The Dark Tower: The Gunslinger
Favorite Sports Team?
Cowboys, Rangers, Mavericks
The 3 people you would like to have dinner with (dead or alive)?
Albert Einstein, Neil Armstrong, Dirk Nowitzki
What do you like best about working at Colonial Funding Group/NoteSchool?
The entire staff is nice and helpful.
Capital Markets Update
Volatility Fatigue… Are you feeling it?
By Ryan Parson
While there’s nothing wrong with a traditional 401K plan, I got the sense recently from talking to an investor I know whose portfolio is structured in traditional investments that he’s getting tired of anticipating a possible market crash. He’s becoming increasingly concerned that something will take place, politically or economically, beyond his control, that will completely derail his financial security.
No doubt the market appears to be doing really well right now. Some investors are confident that their financial portfolios will continue to grow, and they very well may. Others, like the investor I spoke with, fear that we’re heading towards a significant correction. Does he have a right to be worried? What’s the true source of his unsettled feeling?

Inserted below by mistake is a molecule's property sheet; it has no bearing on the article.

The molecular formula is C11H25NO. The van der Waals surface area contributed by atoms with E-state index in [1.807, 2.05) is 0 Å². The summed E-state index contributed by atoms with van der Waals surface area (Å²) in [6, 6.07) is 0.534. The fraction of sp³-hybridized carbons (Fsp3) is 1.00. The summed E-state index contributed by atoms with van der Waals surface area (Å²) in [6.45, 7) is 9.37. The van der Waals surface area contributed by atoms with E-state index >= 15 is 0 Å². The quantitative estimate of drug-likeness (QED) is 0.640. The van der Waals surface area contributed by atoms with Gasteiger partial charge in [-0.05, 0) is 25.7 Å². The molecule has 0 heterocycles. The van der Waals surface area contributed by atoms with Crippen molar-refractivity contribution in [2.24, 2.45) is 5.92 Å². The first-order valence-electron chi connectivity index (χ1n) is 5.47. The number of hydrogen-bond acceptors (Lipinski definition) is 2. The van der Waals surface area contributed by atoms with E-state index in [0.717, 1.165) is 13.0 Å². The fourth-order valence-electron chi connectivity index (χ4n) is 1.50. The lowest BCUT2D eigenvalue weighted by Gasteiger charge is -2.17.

In my opinion, the reason he’s feeling this way is because he’s been through it before, as recently as 2008, and he realizes, since he’s got most of his money in traditional investments, that he has absolutely no control over what happens. It’s natural given the structure of his portfolio that a weariness has crept into his mindset that’s caused him to become restless and concerned. As he put it, “What goes up must come down.” Talk about a nagging sense of the inevitable.
This investor is experiencing what I call “volatility fatigue,” and most, if not all, investors go through it at some point or another. It’s particularly prominent when you think or feel there’s going to be a dramatic market shift that will destroy what you’ve built for your future. In this case, he’s exposed himself to a great deal of risk by being predominantly in stocks and bonds, and he’s starting to feel more worried about potential volatility even as the market inches higher.